Every Sunday, The Simple Dollar reviews a personal finance book or other book of interest.
The title of this book alone encouraged me to not bother reading it for the longest time. As I’ve expressed before, I have no interest in being rich. I want financial independence, that’s all, and for me that’s not really a mountain of money. In truth, I just want time to do the things that I want to do.
Over the last year, though, six different readers who wrote to me about various personal finance books listed Felix Dennis’s How to Get Rich among the books that most profoundly inspired them to personal finance success. It was often listed right alongside books I deeply respect, like Your Money or Your Life and Getting Things Done.
With that in mind, I decided to give the book a shot, even though the title gave me some serious trepidation. I felt that the entire book would be speaking to a goal that I didn’t have.
I was dead wrong.
“>How to Get Rich is an incredibly poor title for this book. In fact, it’s the worst thing about this book.
“>How to Get Rich is about how to succeed in any endeavor you put your mind to. If you want to be the best community organizer in the world, you won’t get financially rich, but this book will help you get a lot better at it. “>How to Succeed probably wasn’t as catchy of a title as “>How to Get Rich, but it’s a more accurate title.
One | Pole Position
If you have nothing, you have nothing to lose. Thus, people who are just starting out often have the best chance to succeed. They don’t have a carefully curated career to maintain or a pre-existing set of standards to live up to. Instead, they can simply play by their own rules. The best thing you can do if you want to succeed at anything is to not care about losing. And you probably will lose – a lot. The catch is that if you choose your actions as though you’re afraid of losing, you’ll never win. You’ll be mediocre.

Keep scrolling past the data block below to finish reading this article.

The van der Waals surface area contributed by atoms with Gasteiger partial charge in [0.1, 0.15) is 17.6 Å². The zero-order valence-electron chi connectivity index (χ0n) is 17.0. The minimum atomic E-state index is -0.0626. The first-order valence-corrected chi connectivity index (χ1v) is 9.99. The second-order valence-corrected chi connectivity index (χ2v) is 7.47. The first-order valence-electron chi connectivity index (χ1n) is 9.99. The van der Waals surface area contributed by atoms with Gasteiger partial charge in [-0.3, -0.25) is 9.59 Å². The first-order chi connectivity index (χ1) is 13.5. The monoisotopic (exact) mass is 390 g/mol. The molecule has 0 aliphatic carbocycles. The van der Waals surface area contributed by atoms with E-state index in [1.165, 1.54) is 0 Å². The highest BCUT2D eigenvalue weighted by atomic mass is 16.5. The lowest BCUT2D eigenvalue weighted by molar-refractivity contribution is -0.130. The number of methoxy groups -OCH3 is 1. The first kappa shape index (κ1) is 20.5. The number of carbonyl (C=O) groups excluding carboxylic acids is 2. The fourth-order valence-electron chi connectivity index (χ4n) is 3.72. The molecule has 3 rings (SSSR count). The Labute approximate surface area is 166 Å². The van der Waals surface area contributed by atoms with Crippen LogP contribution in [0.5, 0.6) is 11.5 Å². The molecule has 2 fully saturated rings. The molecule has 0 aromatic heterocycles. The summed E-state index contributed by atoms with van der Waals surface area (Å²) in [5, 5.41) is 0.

Two | A Million to One
Out of the pool of all of us, only a small fraction of people succeed. Quite often, people will look at the pool of successes, compare that to the vast horde of people who will never succeed, and conclude that the odds are against you. One big difference: the pool of people who truly want to succeed is much smaller than that overall pool. The pool of people who want to succeed in your specific area is smaller still. The group of people who have at least some health and at least some intelligence is much smaller still. Before long, the odds of success don’t look as bad. There’s a small number of successful writers and a mountain of people who dream of being a writer. The biggest difference between the two groups is that the people who actually succeed went for it.
Three | Harnessing the Fear of Failure
If you don’t want to fail in a public and catastrophic way, you’ll never succeed. If you care much about what your neighbors think, you’ll never succeed. If you’re unwilling to put in a lot of work, you will never succeed. If you think that “success” is beneath your finely-crafted artistic skills, you will never succeed. If you don’t believe you are good enough to do it, you will never succeed. If you can’t treat the entire quest as a game, you will never succeed. The single biggest thing that prevents people from succeeding is fear of failure.
Four | The Search
What do you want to do with your life? I spent most of my twenties trying to figure that out, as do a lot of people. What I didn’t realize then – and now I see it, clear as day – is that most of the jobs you do during your twenties aren’t there to build the basis for a career. They’re there to keep food on your plate while you spend your real energy figuring out what that one thing that you want to be doing with your life really is.